What would help is making functions private. If you want to safely "delete" your virtual function, you should just make it private (and ditch all references to it from your internals, of course). The virtual tables won't change in any way. For non-members, where "private" is not available, the best you could is putting a line in your documentation "DON'T CALL THIS!"

Of course, after some time you may declare your function deleted thus making all programs that still use it incapable to start (dynamic linker will signal unmet dependency). If the function was virtual, no problems with virtual tables will arise as well. That seems like a sane and safe deprecation method (normal-private-deleted).

No problems may arise if a private abort()ing function was declared deleted in the new library version. Such function couldn't be referenced from the complying programs (unless you for an insane reason did this in your public inline member functions). So no dependency on their symbols would be introduced.


The first thing I thought when I saw a delete specifier was, "Wow, that is probably cool stuff for binary compatibility!" Indeed, it helps to remove obsolete functions (and break compatibility if it's intentional), but in most cases (when it's non-virtual) it's no different from just removing this function. So deleted functions don't bring any new concepts to binary compatibility. Nevertheless, to be fair, they don't bring in anything harmful as well.

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How I applied for a web server developer, or why the fastest servers are written in C instead of C++

I realized why I was so aggressive in attempts to guide one of the latest StackOverflow questions so it would gain useful answers and wouldn't be closed as subjective. The question title is "Why are most really fast servers written in C instead of C++", and I really wondered why they are. Because that's... a bit personal to me. So, let me tell you this story.

Some time ago, after I suffered a fiasco to get a job in the USA, I thought it was a good idea to change my career to a less ivory-tower-ish. I thought about what was going on in the industry, and decided that since everything was moving to web, it would be a fruitful choice to become a web server developer. So I sent my resume to three companies that were hiring a newbie Linux C++ web server developer. Being under impression of "Smart and Gets things done" stuff, I wrote a resume that way and explicitly stated that I don't know anything about web serving.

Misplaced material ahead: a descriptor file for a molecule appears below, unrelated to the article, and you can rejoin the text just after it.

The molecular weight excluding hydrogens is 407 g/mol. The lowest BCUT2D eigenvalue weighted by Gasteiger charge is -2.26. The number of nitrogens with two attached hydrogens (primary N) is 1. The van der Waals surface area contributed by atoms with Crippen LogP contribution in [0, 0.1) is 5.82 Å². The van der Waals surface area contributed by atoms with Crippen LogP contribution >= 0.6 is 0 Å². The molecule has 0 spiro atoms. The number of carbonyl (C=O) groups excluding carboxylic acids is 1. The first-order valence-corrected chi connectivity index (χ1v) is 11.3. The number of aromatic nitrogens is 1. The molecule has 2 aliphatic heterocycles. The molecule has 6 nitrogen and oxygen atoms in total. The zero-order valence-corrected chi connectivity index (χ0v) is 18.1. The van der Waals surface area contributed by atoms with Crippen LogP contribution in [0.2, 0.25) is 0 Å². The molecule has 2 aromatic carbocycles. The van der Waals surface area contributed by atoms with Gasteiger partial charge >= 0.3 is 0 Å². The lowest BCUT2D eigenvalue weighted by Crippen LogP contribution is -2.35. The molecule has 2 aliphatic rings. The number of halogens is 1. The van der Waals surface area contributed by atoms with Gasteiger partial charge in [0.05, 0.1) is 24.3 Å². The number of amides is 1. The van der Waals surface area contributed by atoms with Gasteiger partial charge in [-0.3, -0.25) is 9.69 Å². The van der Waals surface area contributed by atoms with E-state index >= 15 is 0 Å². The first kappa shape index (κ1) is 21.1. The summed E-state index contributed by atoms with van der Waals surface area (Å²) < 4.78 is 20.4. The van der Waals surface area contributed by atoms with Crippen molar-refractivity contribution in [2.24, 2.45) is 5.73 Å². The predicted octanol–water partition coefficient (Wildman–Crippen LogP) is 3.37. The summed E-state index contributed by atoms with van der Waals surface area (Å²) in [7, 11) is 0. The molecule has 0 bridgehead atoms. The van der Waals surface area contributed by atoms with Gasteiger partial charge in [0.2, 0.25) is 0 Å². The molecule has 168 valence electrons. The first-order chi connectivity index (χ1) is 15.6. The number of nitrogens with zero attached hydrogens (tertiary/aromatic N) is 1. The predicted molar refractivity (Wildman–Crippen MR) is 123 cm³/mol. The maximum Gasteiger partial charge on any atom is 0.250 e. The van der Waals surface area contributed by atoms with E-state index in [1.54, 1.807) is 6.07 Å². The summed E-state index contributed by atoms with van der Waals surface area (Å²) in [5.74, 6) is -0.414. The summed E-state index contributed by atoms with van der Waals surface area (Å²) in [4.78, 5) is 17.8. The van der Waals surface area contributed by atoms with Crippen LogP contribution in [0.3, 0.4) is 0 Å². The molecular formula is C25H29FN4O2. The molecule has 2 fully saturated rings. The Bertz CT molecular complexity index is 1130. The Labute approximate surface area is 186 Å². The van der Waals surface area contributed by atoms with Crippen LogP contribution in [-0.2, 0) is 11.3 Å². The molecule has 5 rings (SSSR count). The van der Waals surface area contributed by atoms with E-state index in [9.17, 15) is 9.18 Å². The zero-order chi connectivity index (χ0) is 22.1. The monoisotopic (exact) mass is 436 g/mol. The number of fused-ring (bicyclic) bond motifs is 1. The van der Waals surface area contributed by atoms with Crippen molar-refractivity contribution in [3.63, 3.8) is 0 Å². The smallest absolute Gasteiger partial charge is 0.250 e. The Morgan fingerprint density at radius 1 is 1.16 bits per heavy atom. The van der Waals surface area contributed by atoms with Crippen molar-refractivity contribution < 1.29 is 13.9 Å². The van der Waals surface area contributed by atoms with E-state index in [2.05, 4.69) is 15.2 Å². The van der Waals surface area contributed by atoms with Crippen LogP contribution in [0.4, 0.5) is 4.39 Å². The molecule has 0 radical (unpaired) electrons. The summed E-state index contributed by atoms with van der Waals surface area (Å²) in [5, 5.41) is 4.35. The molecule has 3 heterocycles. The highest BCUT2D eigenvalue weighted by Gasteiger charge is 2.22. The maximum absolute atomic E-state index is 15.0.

One company, which is the top Russian search engine, declined me with a note "Your skills are valuable, but we can't offer you a job now" (bold is mine). I still wonder what that means: am I good or bad? Should I get more experience and try again or that's just a polite rejection? But well, alright, that's the number-one company, so I didn't frown upon that.


The other company was an emerging startup. They had a shiny big office with free coffee, and a large restroom (at least that's what they said). A sign of warning was that the team failed its previous startup, but hell, why not give it a try? I was contacted by the CEO (it's a small startup, isn't it? Anyway in one Silicon Valley startup I was also interviewed by a CEO, so that didn't bother me) and was sent a sample task.

The task was to develop a C++ anti-DDOS module that drops any IP that exceeds a connection limit per a prespecified time. The task had been sent without any prior notice, and had a week-long time limit (who cares that I have plans for the week?). Period.

Well, alright. I didn't have any experience with Apache and web serving at all, so I started googling like crazy. After five hours of googling, I learned how to create apache2 modules, I devised a way to create a C++, not a C, module and I wrote a module that worked but was thread-local (apache starts a lot of threads). Essentially it was useless, but, well, spending more than 5 hours for a job application is a commonly acknowledged overkill!

I thought it did prove that I was a fast learner and a capable programmer. I sent that solution with notes how it should be improved to make up a complete module. However, "the architect was not satisfied with my code," and I was asked to finish what I had been assigned to. A note that I already had invested enough time for them to see if I was capable good enough to do the job was replied with a hilarious letter. It happens that I don't profess the company's philosophy that values result rather than capability! And unless I finish the code I'm not accepted.